Border stories: St. Stephen, N.B., and Calais, Maine
There's an anecdote about their shared history that most St.Stephen, N.B., or Calais, Maine, residents will happily tell you. And rightly so, since there's no better way to sum up the remarkable relationship these two communities have.
"During the war of 1812 we ran out of gunpowder for the fourth of July. Calais asked St.Stephen and St. Stephen let us borrow their gunpowder so we could have fireworks that year," boasts Calais resident Chris Bernardini.
These two towns, separated by the St. Croix river, also share skating rinks, fire stations and emergency services.
"There are a lot of things we do together. If they need assistance, Calais is more than helpful to run across the border and help out. If something happens in Calais, St.Stephen is second on the scene," Bernardini mentions.
"We don't even think about there being a border really," he states.
St. Stephen resident Linda LaFrance agrees.
"We never gave it any thought to it being the United States, we just call it going over the river. You could literally spit across the border it's that close, " she laughs.
The close-knit communities did, however, struggle with that border in the days following Sept., 11, 2001, as travel between Canada and the U.S. came to a halt.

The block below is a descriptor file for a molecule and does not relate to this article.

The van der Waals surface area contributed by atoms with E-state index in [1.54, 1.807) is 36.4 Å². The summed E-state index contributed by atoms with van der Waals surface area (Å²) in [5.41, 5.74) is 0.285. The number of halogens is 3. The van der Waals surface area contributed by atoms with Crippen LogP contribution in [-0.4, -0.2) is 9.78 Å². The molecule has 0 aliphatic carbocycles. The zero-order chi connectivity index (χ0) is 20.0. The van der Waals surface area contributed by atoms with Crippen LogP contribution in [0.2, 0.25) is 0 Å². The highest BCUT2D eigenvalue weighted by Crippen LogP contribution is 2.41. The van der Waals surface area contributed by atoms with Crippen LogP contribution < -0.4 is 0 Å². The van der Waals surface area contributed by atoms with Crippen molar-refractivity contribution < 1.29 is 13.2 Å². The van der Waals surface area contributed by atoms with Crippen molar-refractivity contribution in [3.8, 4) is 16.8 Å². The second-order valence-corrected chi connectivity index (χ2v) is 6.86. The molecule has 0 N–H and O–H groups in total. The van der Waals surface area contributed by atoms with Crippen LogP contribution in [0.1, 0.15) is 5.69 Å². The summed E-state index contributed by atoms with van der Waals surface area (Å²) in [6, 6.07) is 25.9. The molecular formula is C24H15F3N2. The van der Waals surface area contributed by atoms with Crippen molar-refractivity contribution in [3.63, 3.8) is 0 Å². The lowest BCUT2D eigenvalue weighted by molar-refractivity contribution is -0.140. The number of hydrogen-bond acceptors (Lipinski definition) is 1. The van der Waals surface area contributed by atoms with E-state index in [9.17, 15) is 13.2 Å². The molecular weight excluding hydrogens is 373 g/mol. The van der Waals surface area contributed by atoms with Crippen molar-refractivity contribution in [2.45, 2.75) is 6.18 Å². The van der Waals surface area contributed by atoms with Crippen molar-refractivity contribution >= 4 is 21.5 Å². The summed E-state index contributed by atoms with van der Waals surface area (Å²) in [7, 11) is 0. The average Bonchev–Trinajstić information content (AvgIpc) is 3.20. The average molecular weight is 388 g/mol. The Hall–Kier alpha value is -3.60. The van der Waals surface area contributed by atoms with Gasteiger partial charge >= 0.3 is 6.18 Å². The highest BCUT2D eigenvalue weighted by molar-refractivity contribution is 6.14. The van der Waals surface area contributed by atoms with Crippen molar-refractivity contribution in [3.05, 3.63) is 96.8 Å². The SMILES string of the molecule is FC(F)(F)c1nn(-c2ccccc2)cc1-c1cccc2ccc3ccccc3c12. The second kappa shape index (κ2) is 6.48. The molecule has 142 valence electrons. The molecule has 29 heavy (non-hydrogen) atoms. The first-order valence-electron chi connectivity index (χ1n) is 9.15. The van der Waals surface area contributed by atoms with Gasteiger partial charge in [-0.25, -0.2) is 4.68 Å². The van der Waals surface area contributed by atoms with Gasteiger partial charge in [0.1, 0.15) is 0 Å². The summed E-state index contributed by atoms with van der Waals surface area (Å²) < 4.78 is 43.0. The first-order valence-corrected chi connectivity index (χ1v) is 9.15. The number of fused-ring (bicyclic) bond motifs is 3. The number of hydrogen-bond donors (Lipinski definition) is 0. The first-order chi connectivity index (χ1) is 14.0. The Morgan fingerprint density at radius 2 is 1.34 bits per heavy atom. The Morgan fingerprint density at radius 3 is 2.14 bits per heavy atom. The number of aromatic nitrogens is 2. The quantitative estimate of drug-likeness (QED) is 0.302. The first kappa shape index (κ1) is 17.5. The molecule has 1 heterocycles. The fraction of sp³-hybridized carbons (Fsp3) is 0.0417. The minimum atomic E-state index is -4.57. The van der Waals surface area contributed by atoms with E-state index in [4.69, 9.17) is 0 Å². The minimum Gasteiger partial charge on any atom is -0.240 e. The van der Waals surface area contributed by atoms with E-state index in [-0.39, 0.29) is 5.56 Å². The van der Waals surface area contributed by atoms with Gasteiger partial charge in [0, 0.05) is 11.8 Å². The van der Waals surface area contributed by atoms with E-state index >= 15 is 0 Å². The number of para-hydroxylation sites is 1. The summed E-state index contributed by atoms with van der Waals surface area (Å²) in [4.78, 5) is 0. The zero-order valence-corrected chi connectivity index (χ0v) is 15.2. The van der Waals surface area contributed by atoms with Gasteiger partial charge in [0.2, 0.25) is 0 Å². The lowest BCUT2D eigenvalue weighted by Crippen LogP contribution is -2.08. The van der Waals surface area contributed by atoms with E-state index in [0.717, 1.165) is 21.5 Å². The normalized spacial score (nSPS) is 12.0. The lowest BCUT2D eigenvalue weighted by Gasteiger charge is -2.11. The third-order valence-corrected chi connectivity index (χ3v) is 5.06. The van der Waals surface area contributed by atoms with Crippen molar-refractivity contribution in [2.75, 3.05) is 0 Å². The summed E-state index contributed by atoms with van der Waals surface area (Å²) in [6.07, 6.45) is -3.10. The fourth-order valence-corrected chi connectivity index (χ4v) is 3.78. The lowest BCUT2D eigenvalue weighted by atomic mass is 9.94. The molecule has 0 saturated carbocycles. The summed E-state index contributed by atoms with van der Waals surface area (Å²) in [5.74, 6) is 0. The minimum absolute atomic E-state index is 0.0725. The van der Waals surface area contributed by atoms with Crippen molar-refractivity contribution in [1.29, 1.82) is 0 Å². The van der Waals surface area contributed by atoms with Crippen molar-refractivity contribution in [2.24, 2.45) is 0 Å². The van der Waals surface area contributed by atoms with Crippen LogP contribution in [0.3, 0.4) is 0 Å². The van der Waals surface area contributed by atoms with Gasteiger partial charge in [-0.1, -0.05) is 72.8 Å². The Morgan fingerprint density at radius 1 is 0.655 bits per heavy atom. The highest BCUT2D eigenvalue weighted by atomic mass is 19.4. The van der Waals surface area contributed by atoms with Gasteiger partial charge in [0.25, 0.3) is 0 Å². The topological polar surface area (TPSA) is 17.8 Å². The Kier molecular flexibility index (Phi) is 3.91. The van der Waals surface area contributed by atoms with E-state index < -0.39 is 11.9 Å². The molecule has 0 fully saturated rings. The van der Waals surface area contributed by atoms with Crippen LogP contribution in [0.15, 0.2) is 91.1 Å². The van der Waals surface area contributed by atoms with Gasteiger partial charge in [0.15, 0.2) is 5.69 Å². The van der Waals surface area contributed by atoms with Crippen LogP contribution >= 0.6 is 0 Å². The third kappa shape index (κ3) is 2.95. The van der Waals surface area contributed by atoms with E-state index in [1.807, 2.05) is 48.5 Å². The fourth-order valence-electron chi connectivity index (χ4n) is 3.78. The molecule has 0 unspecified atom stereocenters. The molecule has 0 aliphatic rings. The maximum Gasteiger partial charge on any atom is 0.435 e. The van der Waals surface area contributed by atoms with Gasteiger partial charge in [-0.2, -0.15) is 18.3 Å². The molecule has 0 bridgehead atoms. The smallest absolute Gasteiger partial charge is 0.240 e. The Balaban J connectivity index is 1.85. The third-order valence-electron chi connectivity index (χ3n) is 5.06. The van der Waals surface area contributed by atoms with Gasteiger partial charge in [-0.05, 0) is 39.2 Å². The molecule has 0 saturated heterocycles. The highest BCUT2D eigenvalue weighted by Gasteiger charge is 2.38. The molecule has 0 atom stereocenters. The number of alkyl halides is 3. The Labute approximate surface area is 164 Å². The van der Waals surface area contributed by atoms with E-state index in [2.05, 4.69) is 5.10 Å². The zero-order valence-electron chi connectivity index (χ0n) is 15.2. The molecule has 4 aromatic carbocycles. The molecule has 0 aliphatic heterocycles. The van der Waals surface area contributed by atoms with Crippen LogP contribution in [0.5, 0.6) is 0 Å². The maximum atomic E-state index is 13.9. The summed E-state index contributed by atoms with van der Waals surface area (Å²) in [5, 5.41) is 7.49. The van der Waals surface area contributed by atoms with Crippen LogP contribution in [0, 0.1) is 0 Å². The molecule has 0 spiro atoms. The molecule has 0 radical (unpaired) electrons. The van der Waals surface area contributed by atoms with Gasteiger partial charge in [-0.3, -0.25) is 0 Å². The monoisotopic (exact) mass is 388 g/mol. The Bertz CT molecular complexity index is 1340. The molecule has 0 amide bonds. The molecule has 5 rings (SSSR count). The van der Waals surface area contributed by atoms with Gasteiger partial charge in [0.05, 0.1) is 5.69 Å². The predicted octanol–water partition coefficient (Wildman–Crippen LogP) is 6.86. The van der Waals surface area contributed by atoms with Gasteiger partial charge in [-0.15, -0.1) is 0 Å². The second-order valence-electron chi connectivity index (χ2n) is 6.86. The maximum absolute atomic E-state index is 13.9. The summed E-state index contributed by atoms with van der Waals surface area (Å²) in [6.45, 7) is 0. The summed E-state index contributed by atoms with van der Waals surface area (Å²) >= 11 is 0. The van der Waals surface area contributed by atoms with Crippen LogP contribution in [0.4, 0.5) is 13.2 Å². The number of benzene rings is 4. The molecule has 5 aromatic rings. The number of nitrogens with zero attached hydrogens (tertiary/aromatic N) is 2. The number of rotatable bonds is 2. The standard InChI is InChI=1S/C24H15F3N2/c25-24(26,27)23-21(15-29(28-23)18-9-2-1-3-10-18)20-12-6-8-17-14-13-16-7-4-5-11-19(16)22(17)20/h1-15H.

"It was difficult to be cut off from St.Stephen," remembers Bernardini.
"The biggest change was at the border itself. Our friendly customs officers suddenly had a strict routine to go by. We had to show our birth certificates. We were opening our trunks. Life as we knew it in our small town changed dramatically," agrees LaFrance.
But the tenacious residents of both St. Stephen and Calais would not allow this event to tamper with a relationship that has defied politics, war and geography.
"You have to remember to bring your I.D. now but things went back to being normal and busy. Everybody still goes back and forth," LaFrance says.
In celebration of this unique bond, St. Stephen and Calais hold a festival each year that brings together people from both sides of the border. LaFrance and Bernardini are its co-chairs.
"It's just a large neighbourhood party," LaFrance exclaims.
"It brings people together. I don't know of another border festival," echos Bernardini.
"You know, we had to pick a theme for the next festival after 2001," recalls LaFrance, "and our theme that year was 'Two Countries: One Heart.'"